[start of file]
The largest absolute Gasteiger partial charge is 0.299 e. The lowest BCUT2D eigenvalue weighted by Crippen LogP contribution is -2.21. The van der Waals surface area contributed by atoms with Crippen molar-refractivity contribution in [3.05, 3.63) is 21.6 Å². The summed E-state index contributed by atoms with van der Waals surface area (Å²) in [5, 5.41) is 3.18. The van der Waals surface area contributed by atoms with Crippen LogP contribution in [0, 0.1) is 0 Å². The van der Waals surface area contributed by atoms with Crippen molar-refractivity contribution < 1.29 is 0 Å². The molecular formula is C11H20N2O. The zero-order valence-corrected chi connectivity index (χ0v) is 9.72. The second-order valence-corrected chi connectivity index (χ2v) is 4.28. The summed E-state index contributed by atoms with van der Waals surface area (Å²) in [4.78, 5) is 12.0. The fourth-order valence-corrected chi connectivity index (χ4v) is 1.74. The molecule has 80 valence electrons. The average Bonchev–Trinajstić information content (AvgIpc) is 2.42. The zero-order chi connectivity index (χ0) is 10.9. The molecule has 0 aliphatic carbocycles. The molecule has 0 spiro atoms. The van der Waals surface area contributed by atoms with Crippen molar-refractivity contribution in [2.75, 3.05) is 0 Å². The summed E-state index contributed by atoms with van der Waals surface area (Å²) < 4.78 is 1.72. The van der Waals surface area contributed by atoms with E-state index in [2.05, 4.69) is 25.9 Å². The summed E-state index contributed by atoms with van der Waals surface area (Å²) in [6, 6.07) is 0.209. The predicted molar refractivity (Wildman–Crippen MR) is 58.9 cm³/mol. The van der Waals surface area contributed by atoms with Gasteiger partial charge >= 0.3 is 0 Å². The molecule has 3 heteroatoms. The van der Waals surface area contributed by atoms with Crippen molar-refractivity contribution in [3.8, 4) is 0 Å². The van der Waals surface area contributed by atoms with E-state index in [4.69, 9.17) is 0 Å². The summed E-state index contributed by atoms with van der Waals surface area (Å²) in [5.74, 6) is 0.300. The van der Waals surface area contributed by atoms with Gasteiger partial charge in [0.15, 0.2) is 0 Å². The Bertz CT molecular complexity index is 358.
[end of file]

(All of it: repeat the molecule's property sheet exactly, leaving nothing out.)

The largest absolute Gasteiger partial charge is 0.299 e. The lowest BCUT2D eigenvalue weighted by Crippen LogP contribution is -2.21. The van der Waals surface area contributed by atoms with Crippen molar-refractivity contribution in [3.05, 3.63) is 21.6 Å². The summed E-state index contributed by atoms with van der Waals surface area (Å²) in [5, 5.41) is 3.18. The van der Waals surface area contributed by atoms with Crippen LogP contribution in [0, 0.1) is 0 Å². The van der Waals surface area contributed by atoms with Crippen molar-refractivity contribution < 1.29 is 0 Å². The molecular formula is C11H20N2O. The zero-order valence-corrected chi connectivity index (χ0v) is 9.72. The second-order valence-corrected chi connectivity index (χ2v) is 4.28. The summed E-state index contributed by atoms with van der Waals surface area (Å²) in [4.78, 5) is 12.0. The fourth-order valence-corrected chi connectivity index (χ4v) is 1.74. The molecule has 80 valence electrons. The average Bonchev–Trinajstić information content (AvgIpc) is 2.42. The zero-order chi connectivity index (χ0) is 10.9. The molecule has 0 aliphatic carbocycles. The molecule has 0 spiro atoms. The van der Waals surface area contributed by atoms with Crippen molar-refractivity contribution in [2.75, 3.05) is 0 Å². The summed E-state index contributed by atoms with van der Waals surface area (Å²) < 4.78 is 1.72. The van der Waals surface area contributed by atoms with E-state index in [2.05, 4.69) is 25.9 Å². The summed E-state index contributed by atoms with van der Waals surface area (Å²) in [6, 6.07) is 0.209. The predicted molar refractivity (Wildman–Crippen MR) is 58.9 cm³/mol. The van der Waals surface area contributed by atoms with Gasteiger partial charge >= 0.3 is 0 Å². The molecule has 3 heteroatoms. The van der Waals surface area contributed by atoms with Crippen molar-refractivity contribution in [3.8, 4) is 0 Å². The van der Waals surface area contributed by atoms with E-state index in [4.69, 9.17) is 0 Å². The summed E-state index contributed by atoms with van der Waals surface area (Å²) in [5.74, 6) is 0.300. The van der Waals surface area contributed by atoms with Gasteiger partial charge in [0.15, 0.2) is 0 Å². The Bertz CT molecular complexity index is 358.